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Exploring new cities alone is no longer considered taboo – follow Zofia Filipowicz as she makes her solo way through the coolest sites of Berlin you will not find in a regular guide.

Writing travel guides for people who despise ‘mainstream’ big fat city attractions has now become my journalistic field of expertise. It all began after, having spent two weeks wandering the secluded parts of Prague, far from Starbucks and the multitude of selfie sticks invading the royal castle, I realised I’ve seen far more exciting things than what information centre booklets valued as ‘must see.’

The burning need to witness the alternative has left me alone in most of my abroad escapades, the latest one to Berlin included, but I feel there’s more of you out there who don’t particularly enjoy the company of angry iPad owners and would prefer to see/eat/do/photograph what they actually understand.

This mutation of a city guide is your secret key to unlock your very own hipster paths of Berlin. I’ve also added some useful transport tips in case you’re not cute and old school enough to read a paper map.


If you’re stationed in the heart of Berlin during your stay, you will be able to get to most popular and unpopular locations either on foot, or with a small help of the public transport; it divides into intertwined lines of S-bahn (overground trains), U –bahn (underground), trams and buses. Although I recommend experiencing especially the scruffy vibes of the underground at least for a few rides, renting a bike is something you might want to consider, if the weather delivers. It is no revolutionary discovery, but a city that bursts with street art, vibrant communities and traces of incredible history behind every corner is best consumed on two wheels. Plus, you’re much safer on a bike than as a pedestrian, as they tend to dominate the streets of Berlin.


For a hipster eater, especially if your diet of choice is meatless (but fear not, Berlin is not all vegan, Germans like their schnitzel way too much), there are only two names of eating out districts to remember. Prenzlauer Berg, the new destination for bloggers and bored youth, as well as the good old Kreuzberg, where punks, squatters and artists have left their visual legacy in what is considered a hub for all that’s hip and cool in Berlin. If you head to the first location mentioned (U Senefelderplatz), you will be bombarded with bars, pubs and restaurants. Seemingly smaller streets like Oderberger or Schwedter Straβe are filled with various multicultural eateries and plenty of juice bars or cafés if you’re only after a shorter rest. I personally opted for a Korean café Gong Gan serving authentic bibimbap, but there’s so much to choose from you may get a headache. For those extremely indecisive types, I’d advise a pre-made pick via Google.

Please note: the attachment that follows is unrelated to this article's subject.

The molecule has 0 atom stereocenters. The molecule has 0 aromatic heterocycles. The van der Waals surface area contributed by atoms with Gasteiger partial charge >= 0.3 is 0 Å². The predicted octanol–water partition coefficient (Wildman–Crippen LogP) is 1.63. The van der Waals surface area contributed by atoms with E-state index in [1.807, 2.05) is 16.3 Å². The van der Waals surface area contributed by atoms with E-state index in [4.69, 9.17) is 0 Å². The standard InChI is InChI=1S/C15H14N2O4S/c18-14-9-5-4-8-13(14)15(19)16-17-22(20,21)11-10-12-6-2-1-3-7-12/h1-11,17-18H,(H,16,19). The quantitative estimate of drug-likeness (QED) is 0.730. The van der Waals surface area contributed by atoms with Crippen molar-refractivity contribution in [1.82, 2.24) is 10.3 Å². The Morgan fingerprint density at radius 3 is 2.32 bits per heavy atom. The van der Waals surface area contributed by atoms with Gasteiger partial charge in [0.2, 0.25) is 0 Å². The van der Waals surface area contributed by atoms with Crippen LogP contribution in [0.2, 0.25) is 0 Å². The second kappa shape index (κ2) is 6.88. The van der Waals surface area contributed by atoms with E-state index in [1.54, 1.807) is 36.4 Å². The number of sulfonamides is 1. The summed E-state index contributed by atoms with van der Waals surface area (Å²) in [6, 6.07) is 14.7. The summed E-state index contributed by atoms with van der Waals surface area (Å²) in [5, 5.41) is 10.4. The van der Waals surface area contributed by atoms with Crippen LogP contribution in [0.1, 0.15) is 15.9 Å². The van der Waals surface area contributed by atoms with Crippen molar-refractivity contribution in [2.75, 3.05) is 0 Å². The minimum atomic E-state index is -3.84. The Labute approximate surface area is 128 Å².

If you’re heading to the latter area, Kreuzberg (and I recommend it not just for food, but all the vintage shops and b&w photobooths), among cute oriental diners you’ll find a place worth eating standing up. Curry 36 (U Mehringdamm) has been named the best place specialising in Currywürst in all of Berlin, serving about ten different types of curry sausage, including a vegan one. You can’t sit there, but definitely eat there – for a true saucy taste of the famous German dish.


Germany’s megalomania shines through the vastness of tourist attractions, yet the arrogant travel rebel in me says: ‘skip the princess castle, ditch art galleries.’ What to do instead? The 1,5 km of the East Side Gallery (S+U Warschuauer Straβe) provides the answer to all artsy types with a penchant for an unconventional history lesson. Walk down the longest preserved section of the Berlin Wall and admire the graffiti that covers the gloomy, concrete memory of the West-East division. It’s terrifyingly eye-opening to see how applicable the slogans sprayed there are to the current affairs.

Next on your indie itinerary are the pride and joy of Berlin – markets. If exploring the otherness of the German culture is not enough, then the renowned Maybachufer Turkish Market (U Kottbusser Tor, on Tuesdays and Fridays) is for you. Its oriental feels might be even more genuine then if you were to actually visit Turkey. It’s a perfect opportunity for a cultural trip, nibbles and vibrant photos. If however you are a traveller with a wrinkled soul and affection for the old, the fleamarket at Mauerpark (U Bernauer Straβe, open on Sundays only) can steal you away for the entire day. There’s nothing better than rummaging through memories; after all, they make for the wickest souvenirs.

As at least one actual museum should make it onto your travel plan, I’d recommend the Story of Berlin (U Kurfürstendamm). The gripping multimedia exhibition unveils the history of the city from when it was found and ends with a guided trip down to a nuclear bomb shelter from the Cold War period. I tend to think about food when in museums, but this one had me hooked. Lastly, finish your day off with a subtitled film at an (of course) independent cinema located inside the magnificent Art Noveau style complex of Hackescher Höfe courtyards (S Hackescher Markt). It’s a truly remarkable place to suck in that last bit of culture, rest your feet and realise you did not actually feel alone all day. Not even one bit.

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